Updated: Mar 31, 2021
Updated March 2021
The combination of some sunny early Spring days and the easing of some lockdown restrictions is making the idea of picnics so appealing right now!
We certainly need to grab our sunshine opportunities where we can, so picnics can often be quite spontaneous. When I lived by the coast we would dash to our local shop and stock up with various pots of olives, tomatoes, dips and bread as soon as the sun looked like it might be sticking around for an hour or so, before heading to the beach. Whilst this was great fun, on reflection it created a lot more waste than the pre-planned picnics of my childhood (when it was always sunny right?) or the Italian ones I have experienced more recently, where the sunshine is a little more guaranteed. Now I try to look out for potential sunny spells and give our picnics a little more preparation time.
However, we also think we have the solution to more spontaneous picnic-ing at Olive and Rosy! Next time the Saturday sky looks slightly hopeful, pack a few of your favourite picnic tubs, jars and other containers before leaving home then if you are suddenly grabbed by the urge to fare un pic-nic, pop in and fill them up for a perfect zero-waste feast. Here are some of the some of our favourites.
Giardiniera (jar - din - air - ah) means ‘from the garden’ and originated as a means of preserving produce for the winter using brine, vinegar and/or oil. It first became popular in Chicago from the 1920s when introduced by its Italian community. Bite sized chunks of vegetables such as carrots, cauliflower, green beans, peppers, onions or olives are marinated with mustard seeds, oregano or chili depending on how spicy you like it!
Try giardiniera with a selection of charcuterie, as part of a sandwich or mixed through cold rice to create a salad.
2. Mostarda di Cremona
Mostarda is a condiment made with candied fruit and a mustard essential oil syrup originating from Cremona in North Eastern Italy. The story of its discovery tells of a medieval apothecary where a piece of melon fell into a barrel of honey. Later when found, the fruit was still as fresh and fragrant as if it had just been picked and even more delicious!
After its invention, quinces or grapes were most commonly used but a variety of fruits now feature, such as cherries, figs, plums, pears and peaches. The fruits are candied whole before being immersed in the sweet, mustard syrup.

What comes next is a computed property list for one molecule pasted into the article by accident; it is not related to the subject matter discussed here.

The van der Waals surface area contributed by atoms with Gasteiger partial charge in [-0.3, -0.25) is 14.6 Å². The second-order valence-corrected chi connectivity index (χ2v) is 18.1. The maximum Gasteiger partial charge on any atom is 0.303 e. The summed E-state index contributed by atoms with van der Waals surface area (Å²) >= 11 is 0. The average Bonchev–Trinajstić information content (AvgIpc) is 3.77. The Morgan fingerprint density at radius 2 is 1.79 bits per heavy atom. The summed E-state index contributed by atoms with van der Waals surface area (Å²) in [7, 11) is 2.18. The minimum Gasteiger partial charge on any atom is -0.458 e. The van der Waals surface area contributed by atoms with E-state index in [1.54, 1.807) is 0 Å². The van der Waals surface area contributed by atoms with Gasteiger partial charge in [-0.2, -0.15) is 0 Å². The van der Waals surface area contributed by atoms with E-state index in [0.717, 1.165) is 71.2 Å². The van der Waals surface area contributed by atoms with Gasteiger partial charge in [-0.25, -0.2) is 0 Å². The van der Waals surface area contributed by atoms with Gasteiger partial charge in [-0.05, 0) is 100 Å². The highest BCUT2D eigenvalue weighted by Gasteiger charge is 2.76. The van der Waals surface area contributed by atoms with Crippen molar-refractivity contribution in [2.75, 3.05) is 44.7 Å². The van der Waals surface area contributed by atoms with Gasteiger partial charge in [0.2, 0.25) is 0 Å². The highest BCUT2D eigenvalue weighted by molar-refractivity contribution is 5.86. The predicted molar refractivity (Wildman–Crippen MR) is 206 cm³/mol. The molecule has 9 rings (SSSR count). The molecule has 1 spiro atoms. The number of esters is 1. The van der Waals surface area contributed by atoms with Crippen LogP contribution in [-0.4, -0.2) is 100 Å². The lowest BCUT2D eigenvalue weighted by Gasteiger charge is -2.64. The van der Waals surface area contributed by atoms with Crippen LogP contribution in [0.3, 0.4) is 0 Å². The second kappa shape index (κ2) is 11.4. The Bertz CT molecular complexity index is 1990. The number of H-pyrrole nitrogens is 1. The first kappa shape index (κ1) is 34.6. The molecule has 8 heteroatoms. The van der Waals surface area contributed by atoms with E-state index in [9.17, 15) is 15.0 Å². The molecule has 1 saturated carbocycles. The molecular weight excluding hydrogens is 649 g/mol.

Traditionally it was served with boiled meats but now it is more commonly used as an accompaniment to cheese. Try it with some pecorino and bread. Bring a sturdy tub or screw top jar for this one, it’s very sticky.
3. Truffle honey and pecorino cheese
For the slightly more earthy palate, how about a little jar of honey with truffle to accompany your cheese. This truffle honey is made with Italian acacia honey from the Marche region and black summer truffles. Due to their strong smell and flavour, in Roman times, truffles were considered to have healing and mythical properties.
It also tastes amazing with creamy Gorgonzola.
4. Gaetas Olives
Olives have been part human diet for thousands of years. They were first cultivated by the Assyrians, who discovered that they could be eaten and used for oil. Olives are given their colour by the time at which they are picked, with black olives being those that have ripened.
These Gaetas are picked late in the harvesting season, in mid-March. They have a lovely purple tone, a satisfying bite with them and are preserved in brine, accentuating that famous olive tang. Perfect just nibbled by themselves. Sadly you can only grow olive trees from the pits of fresh olives but take them home with you, give them a clean and use to intensify the flavour of a small amount of olive oil for a few days before you use it. (Other great ideas for using up food scraps can be found here)
Focaccia is much older than pizza, about 2000 years or so! The name comes from the Latin meaning 'fireplace'. Historically it was unleavened as it would rise a little naturally within the mediterranean climate before being cooked in the ashes of the fire. In Italy, there are a lot of regional based focaccia variations. In the Veneto and South Tyrol regions the focaccia is a sweet bread, almost like a cake in the Veneto, typically served at Easter. We currently stock Rosemary and Cornish Sea Salt and Goat's Cheese and Red Onion varieties.
Slice it up to build your sandwiches or eat it more traditionally in chunks dipped in some olive oil from our refill service.
Due to its olive oil content it lasts pretty well once taken home and many types can also be frozen.
6. Preserved artichokes